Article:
Member Since: 2nd Mar 2010
Having worked in HR for over 10yrs, I have recently established my own HR Consultancy under the trade name Instant HR. I am also working on developing some HR software aimed at the SME sector.
HR Business Partner Easier HR
24th Sep 2012
I'll say something controversial here, and as much for debate as its a fresh idea I've had (i.e. critique, but no trolling please). From the article above you make it clear that the bias is not directly against women, but against those who take time off for primary childcare responsibilities. Culturally this primarily means women within the UK (in China it would often mean the grandparents - China incidentally has also had a large impact on equality thought to come through various theories connected to the one child policy).
Whilst employers clearly have a responsibility to remove barriers to achievement, a man who faces being primary childcare responsibilities might have the same setbacks as a woman (time out the workplace, unable to put it long hours etc...). If we want to achieve a greater gender balance in the workplace, could this be arguably achieved by encouraging our national culture to be one where men are as likely to take time off for primary childcare responsibilities?
I accept this would be harder to achieve, but most children are born to 2 mixed [***] parents, and these parents collectively make a decision who should be the primary childcarer. The impact is then felt by work. Change this, and suddenly who can do the long hours to make the board promotion will change. It nicely sidesteps resentment by people without children, it also accepts the pragmatic view that to get to a board position regardless of [***] often requires hard work and long hours (I'm not saying this is ideal, but realistically I've rarely met someone senior in their career who hasn't put in a lot of time to get good).
Of course one challenge to the above, is whilst culturally women in the UK are more likely to marry older men, older people are more likely to have greater earnings, therefore when they make their decision as to who should take primary childcare responsibilities, with money usually being a factor, again the woman will be selected. I hope its an interesting concept though.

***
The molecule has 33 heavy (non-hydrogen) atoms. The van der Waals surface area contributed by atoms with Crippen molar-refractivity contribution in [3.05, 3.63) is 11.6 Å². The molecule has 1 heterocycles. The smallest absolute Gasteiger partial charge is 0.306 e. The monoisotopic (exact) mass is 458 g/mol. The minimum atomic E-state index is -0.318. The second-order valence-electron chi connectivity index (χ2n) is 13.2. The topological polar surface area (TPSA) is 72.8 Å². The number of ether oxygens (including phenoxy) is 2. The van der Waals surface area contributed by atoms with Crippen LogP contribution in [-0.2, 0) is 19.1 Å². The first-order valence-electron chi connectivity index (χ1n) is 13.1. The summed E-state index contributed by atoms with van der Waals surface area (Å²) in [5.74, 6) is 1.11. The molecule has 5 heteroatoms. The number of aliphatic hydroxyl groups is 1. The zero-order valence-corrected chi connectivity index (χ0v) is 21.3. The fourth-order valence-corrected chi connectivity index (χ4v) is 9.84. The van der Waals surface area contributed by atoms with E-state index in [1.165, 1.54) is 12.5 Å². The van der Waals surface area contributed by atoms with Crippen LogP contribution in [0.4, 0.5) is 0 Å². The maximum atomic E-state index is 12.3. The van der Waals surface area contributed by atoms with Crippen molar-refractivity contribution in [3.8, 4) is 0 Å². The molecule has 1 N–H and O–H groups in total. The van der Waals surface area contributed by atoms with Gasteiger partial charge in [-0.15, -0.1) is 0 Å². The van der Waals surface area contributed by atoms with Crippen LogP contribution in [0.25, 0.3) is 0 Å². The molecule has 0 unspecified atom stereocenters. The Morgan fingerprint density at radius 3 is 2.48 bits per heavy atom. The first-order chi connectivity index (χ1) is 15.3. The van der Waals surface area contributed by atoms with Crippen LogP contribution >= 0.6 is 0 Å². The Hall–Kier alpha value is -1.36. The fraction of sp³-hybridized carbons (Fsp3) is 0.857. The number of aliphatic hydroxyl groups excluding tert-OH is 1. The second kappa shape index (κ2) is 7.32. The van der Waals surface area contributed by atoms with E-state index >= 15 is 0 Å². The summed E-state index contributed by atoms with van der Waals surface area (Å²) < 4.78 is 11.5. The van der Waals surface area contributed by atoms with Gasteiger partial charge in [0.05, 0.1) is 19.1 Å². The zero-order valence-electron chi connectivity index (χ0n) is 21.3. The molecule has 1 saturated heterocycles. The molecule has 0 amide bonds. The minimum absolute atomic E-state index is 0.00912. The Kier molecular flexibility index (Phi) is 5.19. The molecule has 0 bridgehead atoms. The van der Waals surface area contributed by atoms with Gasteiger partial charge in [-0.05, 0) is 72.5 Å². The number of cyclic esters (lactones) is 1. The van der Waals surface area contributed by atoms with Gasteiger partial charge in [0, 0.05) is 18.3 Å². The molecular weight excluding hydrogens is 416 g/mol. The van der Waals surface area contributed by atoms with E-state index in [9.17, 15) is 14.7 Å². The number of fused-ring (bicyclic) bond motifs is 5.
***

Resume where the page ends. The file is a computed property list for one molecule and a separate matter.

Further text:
10th Jul 2012
Thanks for that, I understand where you're coming from now. I can see where Hector Sants is coming from on that, but the idea that the FSA can regulate and determine the scorecard for remuneration just doesn't work. If a car manufacturer was told its performance metrics by the government, we'd all consider it ridiculous. So whilst I agree on customer service featuring, the FSA should not have a say (I do however agree on regulating the amount of bonus that can be paid in cash, but that is not about the scorecard, merely the long-term profit incentives vs revenue incentives, which again only came about because the investment banks failed to get that right).
Personally I consider the FSA is relatively impotent, and Hector Sants is just deflecting the incompetence of the organisation (one of the jobs of all the regulators was to stop financial crashes, so none can claim they succeeded). His focus on customer service is missing the key issue that the Banks are in an oligopoly and they are too big to fail. If the market was competitve, some banks would use customer service as a way of winning business (Metro Bank is trying to do this).
As for connections from the retail side and the investment side of Banking, the concept is like trying to stop Tesco's influence on its suppliers by improving times at the checkout. The two are not related. Until relatively recently retail banks and investment banks were separated and both profitable in this way, so they can clearly work independently of each other.
The reality is that Hector Sants is playing with the edges, where we need somoeone to get stuck in and change things for the better from a wholesale perspective. Its not happening because the Banks have put so much much money into "lobbying" that its a disincentive to change the industry. If a developing country had an industry that "lobbied" the government with £92m then it would be considered bribery and corruption. Here it is apparently legitimate business. See this link: www.guardian.co.uk/politics/2012/jul/09/finance-industry-lobbying-budget-revealed
The Customer Service angle is needed, but as a private sector management decision (sometimes customer service is bad, because its expensive vis-a-vis Ryan Air posting better growth than British Airways).
In an HR perspective, our job is to support managers in managing low performing bankers and ensuring that the good ones get the remuneration (they are generally worth the money).
9th Jul 2012
Your article is clearly well researched, but there seems to be a lot of mixing between retail banking and other types of banking (mainly investment banking). The customer service issue at RBS is in retail Banking, which largely speaking is an industry that works. Barclays executives are not resigning over retail banking, its activities in the investment banking side that has caused the problems. Also, retail banking doesn't pay "fatcat salaries", that is investment banking.
Your title meant the banking crisis. If you are referring to the RBS glitch as a crisis, then fair enough (which is a serious glitch, but not economy threatening); but if you are referring to the broader Banking Crisis, I haven't anyone link that to customer service. Sorry for being the pedant, but I just wanted to clarify it as I think the differences are important.
I do totally agree the retail sector should link remuneration to pay if it wants long-term growth. Sales targets can be useful for when you need to push up short-term growth (there is a place for both, such as when a Company needs more cash).